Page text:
Amazon updates A-to-Z guarantee to pay consumers for defective products

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Amazon’s A-to-Z guarantee returns policy will be getting a shiny, new coat of paint. The online retail giant will now be directly dealing with customer claims if the defective product bought on their platform has caused personal damage or personal injury, even if through a third-party seller. If the claim has passed their “rigorous” fraud detection and abuse systems, they will directly pay customers for claims that are under $1000. It may also step in for higher amounts if the seller is unresponsive or rejects a valid claim.

Previously, when customers want to make a claim about a defective product they bought on Amazon, they are redirected to the third-party seller that they bought it from. In several cases though, sellers would either not respond or would reject the claims. This has resulted in several court cases including a recent lawsuit brought against Amazon by the U.S Consumer Product Safety Commission saying Amazon should be responsible for recalling “potentially hazardous products” sold on the platform.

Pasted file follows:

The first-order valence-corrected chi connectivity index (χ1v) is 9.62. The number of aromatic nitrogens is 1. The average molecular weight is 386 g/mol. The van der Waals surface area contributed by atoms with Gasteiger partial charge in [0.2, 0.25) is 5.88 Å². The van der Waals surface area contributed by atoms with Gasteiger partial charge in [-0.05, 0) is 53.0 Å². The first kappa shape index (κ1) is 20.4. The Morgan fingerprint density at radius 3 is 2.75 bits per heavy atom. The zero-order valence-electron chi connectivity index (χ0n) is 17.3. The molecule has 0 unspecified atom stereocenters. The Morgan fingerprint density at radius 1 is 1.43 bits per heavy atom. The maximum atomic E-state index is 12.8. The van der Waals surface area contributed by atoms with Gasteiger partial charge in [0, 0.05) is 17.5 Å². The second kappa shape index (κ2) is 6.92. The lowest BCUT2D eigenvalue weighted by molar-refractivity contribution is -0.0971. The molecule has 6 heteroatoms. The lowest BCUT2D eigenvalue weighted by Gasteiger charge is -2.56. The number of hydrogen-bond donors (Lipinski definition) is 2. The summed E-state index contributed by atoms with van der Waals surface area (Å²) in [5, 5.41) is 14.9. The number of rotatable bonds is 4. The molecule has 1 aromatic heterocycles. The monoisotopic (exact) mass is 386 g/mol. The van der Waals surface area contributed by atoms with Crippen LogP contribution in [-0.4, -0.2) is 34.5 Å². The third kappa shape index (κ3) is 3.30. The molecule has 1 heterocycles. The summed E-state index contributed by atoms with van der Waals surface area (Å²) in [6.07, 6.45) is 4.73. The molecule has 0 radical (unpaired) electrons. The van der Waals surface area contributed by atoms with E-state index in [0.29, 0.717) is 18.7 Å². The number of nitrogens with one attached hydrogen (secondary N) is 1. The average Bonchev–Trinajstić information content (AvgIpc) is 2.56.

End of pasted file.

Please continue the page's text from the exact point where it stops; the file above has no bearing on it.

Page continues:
Starting September 1, customers can now start their claims process through Amazon Customer Service directly. Amazon will then notify the seller regarding the claim and if the seller doesn’t respond, they will step in to address the claim directly while still pursuing the seller on their own. If a valid claim is rejected by the seller, Amazon will compensate the customer directly as well. Basically, they will now act as the intermediary between the customer and the seller.

Lest you think this can become a scam for some, Amazon says they will be using fraud detection and abuse systems and also work with external, independent insurance fraud experts. They will be analyzing if the claim is valid and also protecting sellers from having to deal with “unsubstantiated, frivolous, or abusive claims.” They will also be offering sellers product liability insurance through Amazon Insurance Accelerator.

Amazon says they are going beyond their legal obligations and beyond what other marketplace service providers are doing for their customers. Some may say that this is what they should have been doing in the first place but at least now we’ll see it roll out in the U.S first and hopefully other territories as well.

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